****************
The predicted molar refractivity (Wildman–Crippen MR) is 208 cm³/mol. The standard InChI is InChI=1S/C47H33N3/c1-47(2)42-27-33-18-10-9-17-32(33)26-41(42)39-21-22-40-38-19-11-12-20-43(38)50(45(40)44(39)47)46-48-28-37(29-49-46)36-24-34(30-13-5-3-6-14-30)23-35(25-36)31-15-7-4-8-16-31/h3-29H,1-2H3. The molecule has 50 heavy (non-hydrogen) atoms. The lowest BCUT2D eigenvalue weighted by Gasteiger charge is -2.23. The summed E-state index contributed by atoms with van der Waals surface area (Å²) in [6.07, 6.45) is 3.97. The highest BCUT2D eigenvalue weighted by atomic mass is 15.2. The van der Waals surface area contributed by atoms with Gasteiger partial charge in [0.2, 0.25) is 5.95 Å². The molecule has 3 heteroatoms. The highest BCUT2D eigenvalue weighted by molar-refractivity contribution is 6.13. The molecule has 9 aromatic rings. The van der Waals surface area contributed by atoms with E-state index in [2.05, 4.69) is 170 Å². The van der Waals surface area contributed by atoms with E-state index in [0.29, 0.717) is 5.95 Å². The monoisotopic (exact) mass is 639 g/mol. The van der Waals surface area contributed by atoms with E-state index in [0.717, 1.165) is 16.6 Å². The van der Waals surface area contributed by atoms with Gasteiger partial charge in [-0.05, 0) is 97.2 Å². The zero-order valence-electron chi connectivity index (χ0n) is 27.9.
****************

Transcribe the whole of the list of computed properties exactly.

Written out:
The predicted molar refractivity (Wildman–Crippen MR) is 208 cm³/mol. The standard InChI is InChI=1S/C47H33N3/c1-47(2)42-27-33-18-10-9-17-32(33)26-41(42)39-21-22-40-38-19-11-12-20-43(38)50(45(40)44(39)47)46-48-28-37(29-49-46)36-24-34(30-13-5-3-6-14-30)23-35(25-36)31-15-7-4-8-16-31/h3-29H,1-2H3. The molecule has 50 heavy (non-hydrogen) atoms. The lowest BCUT2D eigenvalue weighted by Gasteiger charge is -2.23. The summed E-state index contributed by atoms with van der Waals surface area (Å²) in [6.07, 6.45) is 3.97. The highest BCUT2D eigenvalue weighted by atomic mass is 15.2. The van der Waals surface area contributed by atoms with Gasteiger partial charge in [0.2, 0.25) is 5.95 Å². The molecule has 3 heteroatoms. The highest BCUT2D eigenvalue weighted by molar-refractivity contribution is 6.13. The molecule has 9 aromatic rings. The van der Waals surface area contributed by atoms with E-state index in [2.05, 4.69) is 170 Å². The van der Waals surface area contributed by atoms with E-state index in [0.29, 0.717) is 5.95 Å². The monoisotopic (exact) mass is 639 g/mol. The van der Waals surface area contributed by atoms with E-state index in [0.717, 1.165) is 16.6 Å². The van der Waals surface area contributed by atoms with Gasteiger partial charge in [-0.05, 0) is 97.2 Å². The zero-order valence-electron chi connectivity index (χ0n) is 27.9.